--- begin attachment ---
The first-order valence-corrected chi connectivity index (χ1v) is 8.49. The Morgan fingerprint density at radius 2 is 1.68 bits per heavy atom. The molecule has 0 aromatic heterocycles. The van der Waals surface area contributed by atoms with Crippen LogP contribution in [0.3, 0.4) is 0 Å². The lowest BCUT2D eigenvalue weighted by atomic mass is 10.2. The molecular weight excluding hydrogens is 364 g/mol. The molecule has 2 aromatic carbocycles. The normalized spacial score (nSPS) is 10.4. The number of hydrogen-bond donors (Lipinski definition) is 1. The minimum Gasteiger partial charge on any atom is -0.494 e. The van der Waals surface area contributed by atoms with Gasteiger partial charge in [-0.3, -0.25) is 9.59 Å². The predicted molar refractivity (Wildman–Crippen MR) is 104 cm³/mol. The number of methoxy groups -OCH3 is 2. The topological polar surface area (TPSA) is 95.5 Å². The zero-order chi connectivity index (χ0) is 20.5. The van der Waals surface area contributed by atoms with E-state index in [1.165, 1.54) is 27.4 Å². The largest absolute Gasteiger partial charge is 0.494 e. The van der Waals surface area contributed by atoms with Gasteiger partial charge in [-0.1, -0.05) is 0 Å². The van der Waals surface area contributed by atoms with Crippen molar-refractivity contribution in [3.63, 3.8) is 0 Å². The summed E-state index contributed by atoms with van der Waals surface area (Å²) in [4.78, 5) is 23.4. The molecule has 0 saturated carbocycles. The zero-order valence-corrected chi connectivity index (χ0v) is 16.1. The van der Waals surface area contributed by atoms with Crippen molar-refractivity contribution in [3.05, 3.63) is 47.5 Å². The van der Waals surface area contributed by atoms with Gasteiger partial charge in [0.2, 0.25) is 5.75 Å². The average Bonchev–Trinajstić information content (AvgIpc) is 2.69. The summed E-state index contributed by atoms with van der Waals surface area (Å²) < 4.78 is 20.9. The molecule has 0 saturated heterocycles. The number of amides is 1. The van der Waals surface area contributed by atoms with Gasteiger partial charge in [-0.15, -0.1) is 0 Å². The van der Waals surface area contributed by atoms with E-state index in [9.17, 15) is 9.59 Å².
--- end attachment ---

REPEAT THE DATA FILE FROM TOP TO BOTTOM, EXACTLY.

The first-order valence-corrected chi connectivity index (χ1v) is 8.49. The Morgan fingerprint density at radius 2 is 1.68 bits per heavy atom. The molecule has 0 aromatic heterocycles. The van der Waals surface area contributed by atoms with Crippen LogP contribution in [0.3, 0.4) is 0 Å². The lowest BCUT2D eigenvalue weighted by atomic mass is 10.2. The molecular weight excluding hydrogens is 364 g/mol. The molecule has 2 aromatic carbocycles. The normalized spacial score (nSPS) is 10.4. The number of hydrogen-bond donors (Lipinski definition) is 1. The minimum Gasteiger partial charge on any atom is -0.494 e. The van der Waals surface area contributed by atoms with Gasteiger partial charge in [-0.3, -0.25) is 9.59 Å². The predicted molar refractivity (Wildman–Crippen MR) is 104 cm³/mol. The number of methoxy groups -OCH3 is 2. The topological polar surface area (TPSA) is 95.5 Å². The zero-order chi connectivity index (χ0) is 20.5. The van der Waals surface area contributed by atoms with E-state index in [1.165, 1.54) is 27.4 Å². The largest absolute Gasteiger partial charge is 0.494 e. The van der Waals surface area contributed by atoms with Gasteiger partial charge in [-0.1, -0.05) is 0 Å². The van der Waals surface area contributed by atoms with Crippen molar-refractivity contribution in [3.63, 3.8) is 0 Å². The summed E-state index contributed by atoms with van der Waals surface area (Å²) in [4.78, 5) is 23.4. The molecule has 0 saturated carbocycles. The zero-order valence-corrected chi connectivity index (χ0v) is 16.1. The van der Waals surface area contributed by atoms with Crippen molar-refractivity contribution in [3.05, 3.63) is 47.5 Å². The van der Waals surface area contributed by atoms with Gasteiger partial charge in [0.2, 0.25) is 5.75 Å². The average Bonchev–Trinajstić information content (AvgIpc) is 2.69. The summed E-state index contributed by atoms with van der Waals surface area (Å²) < 4.78 is 20.9. The molecule has 0 saturated heterocycles. The number of amides is 1. The van der Waals surface area contributed by atoms with Gasteiger partial charge in [-0.15, -0.1) is 0 Å². The van der Waals surface area contributed by atoms with E-state index in [9.17, 15) is 9.59 Å².